Navy’s 2019 Budget Proposal Increases Ship, Aircraft Procurement
By RICHARD R. BURGESS, Managing Editor
ARLINGTON, Va. — President Donald J. Trump has proposed a fiscal 2019 budget for the Department of the Navy of $194.1 billion, including Overseas Contingency Operations (OCO) funds, an increase of $12.6 billion (7 percent) over the request for 2018.
The funding, part of the $686 billion budget request for the entire Defense Department — not including $30 billion of defense spending by the Department of Energy and other departments — includes increases in shipbuilding and aircraft procurement and funding of the Marine Corps personnel to the Corps’ desired end strength.
The 2019 Navy budget includes $50.2 billion for military personnel, $63.4 billion for operations and maintenance, $58.5 billion for procurement, $18.6 billion for research and development, and $3.4 billion for infrastructure.
The Navy’s battle force is on track to increase to 299 ships, up from the current 286. Scheduled for delivery in fiscal 2019 are two Virginia-class nuclear-powered attach submarines (SSNs), two Arleigh Burke-class guided-missile destroyers (DDGs), four Freedom and Independence-class littoral combat ships (LCSs), one amphibious assault ship (LHA), one expeditionary fast transport (T-EPF) and one expeditionary sea base ship (T-ESB). Only one ship, a Los Angeles-class SSN, is slated to be decommissioned in fiscal 2019.
The $21.9 billion ship construction budget — an increase over the $20.4 billion requested for 2018 — funds 10 ships for 2019: two Virginia-class SSNs, one of which will include the Virginia Payload Module; three Arleigh Burke-class DDGs; the 32nd and final LCS; one T-ESB; two John Lewis-class fleet replenishment oilers; and one T-ATS fleet towing, salvage and rescue ship. In addition, the ship construction budget will fund five LCAC 100 ship-to-shore connectors and two LCU 1700 utility landing craft, as well as a service-life extension for one older LCAC.
The three DDGs, part of a 2018 multiyear procurement, will be Flight III variants equipped with the SPY-6 air and missile defense radar, said Rear Adm. Brian E. Luther, the deputy assistant secretary of the Navy for Budget and director, Fiscal Management Division, Office of the Chief of Naval Operations, speaking to reporters at a Feb. 12 budget briefing. Luther also said the budget funds four cruiser modernizations for the Ticonderoga class.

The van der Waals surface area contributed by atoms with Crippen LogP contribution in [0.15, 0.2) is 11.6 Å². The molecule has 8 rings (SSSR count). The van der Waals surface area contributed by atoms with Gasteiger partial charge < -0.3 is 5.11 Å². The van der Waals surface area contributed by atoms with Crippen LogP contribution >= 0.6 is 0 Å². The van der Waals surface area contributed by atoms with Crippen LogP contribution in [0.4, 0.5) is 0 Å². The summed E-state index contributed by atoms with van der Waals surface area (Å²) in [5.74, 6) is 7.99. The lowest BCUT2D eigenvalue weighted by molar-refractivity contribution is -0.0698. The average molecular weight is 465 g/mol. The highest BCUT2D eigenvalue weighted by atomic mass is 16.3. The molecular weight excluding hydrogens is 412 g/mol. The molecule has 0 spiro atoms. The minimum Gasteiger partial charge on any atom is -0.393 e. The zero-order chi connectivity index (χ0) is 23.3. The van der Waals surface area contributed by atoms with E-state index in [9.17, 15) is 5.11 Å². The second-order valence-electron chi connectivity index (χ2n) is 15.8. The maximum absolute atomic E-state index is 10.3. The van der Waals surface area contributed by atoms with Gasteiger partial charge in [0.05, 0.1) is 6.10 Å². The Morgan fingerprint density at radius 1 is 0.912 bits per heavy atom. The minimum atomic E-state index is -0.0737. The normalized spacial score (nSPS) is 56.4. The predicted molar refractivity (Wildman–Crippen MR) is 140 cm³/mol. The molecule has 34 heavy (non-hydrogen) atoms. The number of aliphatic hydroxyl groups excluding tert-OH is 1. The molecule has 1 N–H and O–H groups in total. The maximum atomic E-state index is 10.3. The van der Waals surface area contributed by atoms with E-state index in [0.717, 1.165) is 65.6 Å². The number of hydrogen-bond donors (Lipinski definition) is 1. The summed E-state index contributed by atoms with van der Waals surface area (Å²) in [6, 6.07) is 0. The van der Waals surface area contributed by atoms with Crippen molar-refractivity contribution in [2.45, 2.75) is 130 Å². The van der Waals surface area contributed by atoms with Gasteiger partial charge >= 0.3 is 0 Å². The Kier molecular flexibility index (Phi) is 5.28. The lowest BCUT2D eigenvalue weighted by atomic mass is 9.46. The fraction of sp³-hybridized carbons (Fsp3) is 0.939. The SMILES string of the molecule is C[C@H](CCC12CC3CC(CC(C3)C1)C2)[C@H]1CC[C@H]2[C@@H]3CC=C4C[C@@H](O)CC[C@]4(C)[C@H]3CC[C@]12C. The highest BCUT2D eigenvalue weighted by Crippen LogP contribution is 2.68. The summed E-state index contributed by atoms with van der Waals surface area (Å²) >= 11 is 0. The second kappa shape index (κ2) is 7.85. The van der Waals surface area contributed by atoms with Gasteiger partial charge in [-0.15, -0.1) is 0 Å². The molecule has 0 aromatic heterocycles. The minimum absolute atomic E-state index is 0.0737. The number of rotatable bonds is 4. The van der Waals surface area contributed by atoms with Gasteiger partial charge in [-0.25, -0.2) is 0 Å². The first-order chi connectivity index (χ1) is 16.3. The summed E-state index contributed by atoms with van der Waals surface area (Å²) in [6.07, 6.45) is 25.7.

The Navy’s budget also funds the third increment of detailed design and construction for the third aircraft carrier of the Gerald R. Ford class, the Enterprise (CVN 80). The budget also plans for construction of the first FFG(X) New Guided Missile Frigate and the first of the LX(R) next-generation amphibious ship in 2020.
The Navy plans to fund the procurement of 120 aircraft in 2019, compared with 90 planned for 2018. The $19.1 billion, a significant increase over the $15.1 billion for 2018, includes funding for 20 F-35B and 9 F-35C Lightning II joint strike fighters, 24 F/A-18E/F strike fighters, four E-2D Advanced Hawkeye radar warning aircraft, 10 P-8A Poseidon maritime patrol aircraft, two C-40A Clipper transports and two KC-130J aerial refueler/transports.
Three aircraft were added to the P-8A line specifically to increase coverage of the Pacific region, said David Norquist, Defense Department comptroller, in a Feb. 12 briefing to reporters.
The aircraft account also funds rotary-wing aircraft, including 25 AH-1Z Viper gunships, eight CH-53K King Stallion heavy lift helicopters, and seven MV-22B and CMV-22B Osprey tiltrotor aircraft. Fiscal 2019 will mark the first production procurement of the VH-92A presidential transport helicopter. Also funded are three MQ-4C Triton surveillance unmanned aerial vehicles.
The Navy plans to begin funding a new training helicopter in 2020 to begin replacing the TH-57 Sea Ranger. A replacement for the T-44 training aircraft is planned for procurement beginning in 2023.
Research and development funding includes $705 million for the Columbia-class ballistic-missile submarine, $292 million for the launch-and-recovery equipment integration and testing for the Gerald R. Ford class carriers, $146 million for improvements in the Virginia-class SSN, $135 million for development of the FFG(X), and $117.9 million and $92.6 million for development of the Orca and Snakehead unmanned underwater vehicles. Also funded is laser weapon system development for $299 million
The Navy plans to procure 750 air- and ship-delivered weapons in 2019 and again in each of four succeeding years. Fiscal 2019 will mark the last procurement to the Navy of the Hellfire missile and the beginning of procurement of its replacement, the Joint Air-Ground Missile. 2020 will mark the initial procurement of the Maritime Strike version of the Tomahawk cruise missile.
In 2019 the Marine Corps plans to procure 1,642 Joint Light Tactical Vehicles and the second lot of the new Amphibious Combat Vehicle 1.1, for 30 vehicles. The G/ATOR (Ground-Air Task-Oriented Radar) will enter full-rate production in 2019, for six units.
The budget plans for the Marine Corps to reach its desired 186,100 Marine end-strength, up from 185,000. Marine Corps Reserve strength would remain at 38,500 Marines.
The Navy also is to gain 7,500 Sailors for an end-strength of 335,400, many for manning cruisers returning to operations and for more special operations forces. The Navy Reserve would gain 100 Sailors to reach 59,100. The Navy’s civilian work force also will gain 3,187 to reach 212,195 workers, a boon to the maintenance force.
Video of the Department of Defense budget roll out presentation is available at https://www.defense.gov/Videos/videoid/584324/